Scala 2.13 adds a practical way to automatically manage resources. We will discuss other ways to manage resources and implement dependency-injection in Chapter 9, Familiarizing Yourself with Basic Monads and 10. scala.util.Using allows us to do this in a familiar side-effecting way. All operations on the resource are wrapped in a Try, which we'll talk about in Chapter 6, Exploring Built-In Effects. If Exceptions is thrown, the first one is returned within a Try. The exception-handling is quite sophisticated in some corner cases and we invite the reader to consult ScalaDoc for a detailed description of it.

Using is a class that takes some resources as a by-name parameter. The resource can be anything that has a type class instance for scala.util.Resource available. Such an instance for java.lang.AutoCloseable is provided in the standard library. We will study type classes in Chapter 4, Getting to Know Implicits and Type Classes. Using also has a monadic interface, which allows us to combine multiple resources in for-comprehensions. We'll discuss monads in Chapter 9, Familiarizing Yourself with Basic Monads.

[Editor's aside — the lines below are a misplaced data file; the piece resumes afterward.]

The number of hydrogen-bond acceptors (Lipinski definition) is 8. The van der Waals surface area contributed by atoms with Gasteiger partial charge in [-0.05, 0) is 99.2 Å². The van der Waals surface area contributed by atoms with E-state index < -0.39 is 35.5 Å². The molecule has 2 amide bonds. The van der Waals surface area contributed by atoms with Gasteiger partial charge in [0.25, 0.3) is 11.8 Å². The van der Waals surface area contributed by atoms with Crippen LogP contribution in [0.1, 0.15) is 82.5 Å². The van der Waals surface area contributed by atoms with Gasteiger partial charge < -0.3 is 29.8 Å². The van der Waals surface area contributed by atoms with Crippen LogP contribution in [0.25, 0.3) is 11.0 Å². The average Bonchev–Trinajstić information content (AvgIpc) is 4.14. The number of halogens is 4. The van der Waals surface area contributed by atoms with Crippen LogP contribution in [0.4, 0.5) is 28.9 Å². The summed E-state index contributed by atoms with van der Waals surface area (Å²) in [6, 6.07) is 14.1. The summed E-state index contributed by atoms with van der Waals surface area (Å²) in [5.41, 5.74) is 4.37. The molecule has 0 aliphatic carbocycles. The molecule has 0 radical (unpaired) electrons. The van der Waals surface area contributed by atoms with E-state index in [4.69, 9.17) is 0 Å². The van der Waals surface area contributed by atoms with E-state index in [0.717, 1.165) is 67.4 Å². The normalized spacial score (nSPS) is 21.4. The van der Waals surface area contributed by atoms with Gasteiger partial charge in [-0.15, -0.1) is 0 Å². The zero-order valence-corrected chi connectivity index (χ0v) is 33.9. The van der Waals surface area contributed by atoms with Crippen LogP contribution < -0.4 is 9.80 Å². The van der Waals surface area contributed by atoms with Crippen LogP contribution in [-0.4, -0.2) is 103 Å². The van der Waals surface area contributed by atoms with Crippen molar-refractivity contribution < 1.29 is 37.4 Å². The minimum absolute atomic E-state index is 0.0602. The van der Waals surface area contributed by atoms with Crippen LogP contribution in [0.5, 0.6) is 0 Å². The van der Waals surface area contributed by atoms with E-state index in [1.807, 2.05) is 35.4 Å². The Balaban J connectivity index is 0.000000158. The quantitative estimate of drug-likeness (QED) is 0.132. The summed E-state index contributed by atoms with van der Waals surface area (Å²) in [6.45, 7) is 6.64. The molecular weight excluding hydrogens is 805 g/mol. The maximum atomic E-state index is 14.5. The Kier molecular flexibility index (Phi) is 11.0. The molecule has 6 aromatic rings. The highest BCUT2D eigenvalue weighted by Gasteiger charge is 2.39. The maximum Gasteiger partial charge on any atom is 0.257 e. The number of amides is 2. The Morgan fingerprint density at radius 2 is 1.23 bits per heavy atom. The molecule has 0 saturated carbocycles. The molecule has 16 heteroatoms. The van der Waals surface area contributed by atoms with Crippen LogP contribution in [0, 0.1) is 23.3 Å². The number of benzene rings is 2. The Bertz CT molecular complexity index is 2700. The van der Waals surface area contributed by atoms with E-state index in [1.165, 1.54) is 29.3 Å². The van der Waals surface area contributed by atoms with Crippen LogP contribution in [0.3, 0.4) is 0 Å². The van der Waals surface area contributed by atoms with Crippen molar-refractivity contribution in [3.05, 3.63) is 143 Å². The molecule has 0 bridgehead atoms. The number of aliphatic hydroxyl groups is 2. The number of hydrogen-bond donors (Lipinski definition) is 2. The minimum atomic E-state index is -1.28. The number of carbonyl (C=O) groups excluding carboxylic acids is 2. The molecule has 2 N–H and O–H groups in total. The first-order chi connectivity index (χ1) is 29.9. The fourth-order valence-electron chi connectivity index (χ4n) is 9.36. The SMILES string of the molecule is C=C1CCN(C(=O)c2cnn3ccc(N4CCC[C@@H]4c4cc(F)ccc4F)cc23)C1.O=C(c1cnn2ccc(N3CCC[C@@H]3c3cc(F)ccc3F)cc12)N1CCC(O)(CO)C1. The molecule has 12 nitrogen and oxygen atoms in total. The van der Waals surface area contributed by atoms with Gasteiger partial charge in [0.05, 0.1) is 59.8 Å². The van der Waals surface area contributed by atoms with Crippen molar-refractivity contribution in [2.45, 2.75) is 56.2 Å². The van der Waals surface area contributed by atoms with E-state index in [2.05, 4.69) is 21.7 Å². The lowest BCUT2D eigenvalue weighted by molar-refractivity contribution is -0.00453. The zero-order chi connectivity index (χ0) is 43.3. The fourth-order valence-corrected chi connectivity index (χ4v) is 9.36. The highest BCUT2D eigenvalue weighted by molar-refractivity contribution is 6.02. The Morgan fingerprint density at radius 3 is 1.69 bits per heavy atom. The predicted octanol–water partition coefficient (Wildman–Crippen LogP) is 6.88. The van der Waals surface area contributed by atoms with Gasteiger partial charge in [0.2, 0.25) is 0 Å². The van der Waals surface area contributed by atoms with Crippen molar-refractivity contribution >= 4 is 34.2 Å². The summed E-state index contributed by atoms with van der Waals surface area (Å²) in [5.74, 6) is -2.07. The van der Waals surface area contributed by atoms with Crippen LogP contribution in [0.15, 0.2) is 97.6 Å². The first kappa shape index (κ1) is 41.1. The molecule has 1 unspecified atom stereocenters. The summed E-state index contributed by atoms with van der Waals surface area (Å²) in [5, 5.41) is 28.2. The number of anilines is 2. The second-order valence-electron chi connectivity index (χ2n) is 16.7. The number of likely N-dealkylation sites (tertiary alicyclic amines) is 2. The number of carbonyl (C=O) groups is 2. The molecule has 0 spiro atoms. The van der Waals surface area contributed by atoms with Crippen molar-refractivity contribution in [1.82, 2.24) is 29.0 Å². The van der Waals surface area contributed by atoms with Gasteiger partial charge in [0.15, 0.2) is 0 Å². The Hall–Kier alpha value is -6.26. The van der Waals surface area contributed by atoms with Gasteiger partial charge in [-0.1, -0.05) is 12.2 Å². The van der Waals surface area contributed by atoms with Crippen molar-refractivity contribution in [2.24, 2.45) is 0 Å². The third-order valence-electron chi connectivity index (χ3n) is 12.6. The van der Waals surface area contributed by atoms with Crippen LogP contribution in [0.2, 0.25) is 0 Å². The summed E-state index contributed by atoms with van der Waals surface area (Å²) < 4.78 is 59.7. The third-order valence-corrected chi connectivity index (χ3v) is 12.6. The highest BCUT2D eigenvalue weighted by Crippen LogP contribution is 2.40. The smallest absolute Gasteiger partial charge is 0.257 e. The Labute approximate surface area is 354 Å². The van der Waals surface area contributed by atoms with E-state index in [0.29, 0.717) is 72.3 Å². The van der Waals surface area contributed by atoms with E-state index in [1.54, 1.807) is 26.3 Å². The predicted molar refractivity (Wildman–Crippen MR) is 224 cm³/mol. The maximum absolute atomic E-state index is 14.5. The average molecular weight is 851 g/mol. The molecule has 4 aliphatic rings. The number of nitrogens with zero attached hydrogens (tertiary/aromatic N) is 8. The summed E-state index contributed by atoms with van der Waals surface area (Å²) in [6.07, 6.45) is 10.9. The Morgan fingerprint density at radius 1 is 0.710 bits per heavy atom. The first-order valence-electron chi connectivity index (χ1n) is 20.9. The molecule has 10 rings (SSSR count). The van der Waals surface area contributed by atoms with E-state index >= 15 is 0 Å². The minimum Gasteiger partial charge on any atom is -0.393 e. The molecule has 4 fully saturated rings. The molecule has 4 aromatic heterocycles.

Here is an example of the practical application of Using. We will define a resource that implements AutoCloseable and a few of these resources in for-comprehension as a source of the data:

scala> import scala.util.{Try, Using}
import scala.util.{Try, Using}
scala> final case class Resource(name: String) extends AutoCloseable {
| override def close(): Unit = println(s"Closing $name")
| def lines = List(s"$name line 1", s"$name line 2")
| }
defined class Resource
scala> val List(r1, r2, r3) = List("first", "2", "3").map(Resource)
r1: Resource = Resource(first)
r2: Resource = Resource(2)
r3: Resource = Resource(3)

scala> val lines: Try[Seq[String]] = for {
| u1 <- Using(r1)
| u2 <- Using(r2)
| u3 <- Using(r3)
| } yield {
| u1.lines ++ u2.lines ++ u3.lines
| }
Closing 3
Closing 2
Closing first
lines: scala.util.Try[Seq[String]] = Success(List(first line 1, first line 2, 2 line 1, 2 line 2, 3 line 1, 3 line 2))

The output in the console demonstrates that the result contains lines from all of the resources, and the resources themselves are automatically closed in the reverse order.

Now, after this small warm-up, we are ready to dive into the foundation of version 2.13the new collection library.